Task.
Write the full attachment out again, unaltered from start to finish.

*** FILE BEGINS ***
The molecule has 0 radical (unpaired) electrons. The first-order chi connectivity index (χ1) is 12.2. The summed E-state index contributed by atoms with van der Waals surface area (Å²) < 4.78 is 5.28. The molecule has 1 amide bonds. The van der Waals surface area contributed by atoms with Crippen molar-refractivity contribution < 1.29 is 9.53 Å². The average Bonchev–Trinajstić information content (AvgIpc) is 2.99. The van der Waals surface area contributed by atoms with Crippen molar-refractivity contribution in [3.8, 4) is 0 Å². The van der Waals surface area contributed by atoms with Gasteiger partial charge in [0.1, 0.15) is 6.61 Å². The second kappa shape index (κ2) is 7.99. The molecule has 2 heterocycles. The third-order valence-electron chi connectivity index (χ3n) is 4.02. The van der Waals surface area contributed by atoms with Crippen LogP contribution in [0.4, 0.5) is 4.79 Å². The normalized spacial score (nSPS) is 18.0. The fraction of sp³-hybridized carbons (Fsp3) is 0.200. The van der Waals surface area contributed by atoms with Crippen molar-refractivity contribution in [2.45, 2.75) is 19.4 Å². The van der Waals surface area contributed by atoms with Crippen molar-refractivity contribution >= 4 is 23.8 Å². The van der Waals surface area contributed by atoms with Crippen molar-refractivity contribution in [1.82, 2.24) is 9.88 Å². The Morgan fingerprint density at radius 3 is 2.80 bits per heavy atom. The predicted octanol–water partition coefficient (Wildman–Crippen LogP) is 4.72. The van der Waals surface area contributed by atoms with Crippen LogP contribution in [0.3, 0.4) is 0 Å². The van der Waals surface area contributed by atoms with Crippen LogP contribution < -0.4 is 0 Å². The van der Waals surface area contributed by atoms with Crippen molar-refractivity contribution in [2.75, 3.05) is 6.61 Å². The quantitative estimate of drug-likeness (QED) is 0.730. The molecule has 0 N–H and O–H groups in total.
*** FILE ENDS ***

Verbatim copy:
The molecule has 0 radical (unpaired) electrons. The first-order chi connectivity index (χ1) is 12.2. The summed E-state index contributed by atoms with van der Waals surface area (Å²) < 4.78 is 5.28. The molecule has 1 amide bonds. The van der Waals surface area contributed by atoms with Crippen molar-refractivity contribution < 1.29 is 9.53 Å². The average Bonchev–Trinajstić information content (AvgIpc) is 2.99. The van der Waals surface area contributed by atoms with Crippen molar-refractivity contribution in [3.8, 4) is 0 Å². The van der Waals surface area contributed by atoms with Gasteiger partial charge in [0.1, 0.15) is 6.61 Å². The second kappa shape index (κ2) is 7.99. The molecule has 2 heterocycles. The third-order valence-electron chi connectivity index (χ3n) is 4.02. The van der Waals surface area contributed by atoms with Crippen LogP contribution in [0.4, 0.5) is 4.79 Å². The normalized spacial score (nSPS) is 18.0. The fraction of sp³-hybridized carbons (Fsp3) is 0.200. The van der Waals surface area contributed by atoms with Crippen molar-refractivity contribution in [2.45, 2.75) is 19.4 Å². The van der Waals surface area contributed by atoms with Crippen molar-refractivity contribution >= 4 is 23.8 Å². The van der Waals surface area contributed by atoms with Crippen molar-refractivity contribution in [1.82, 2.24) is 9.88 Å². The Morgan fingerprint density at radius 3 is 2.80 bits per heavy atom. The predicted octanol–water partition coefficient (Wildman–Crippen LogP) is 4.72. The van der Waals surface area contributed by atoms with Crippen LogP contribution in [0.3, 0.4) is 0 Å². The van der Waals surface area contributed by atoms with Crippen LogP contribution < -0.4 is 0 Å². The van der Waals surface area contributed by atoms with Crippen molar-refractivity contribution in [2.75, 3.05) is 6.61 Å². The quantitative estimate of drug-likeness (QED) is 0.730. The molecule has 0 N–H and O–H groups in total.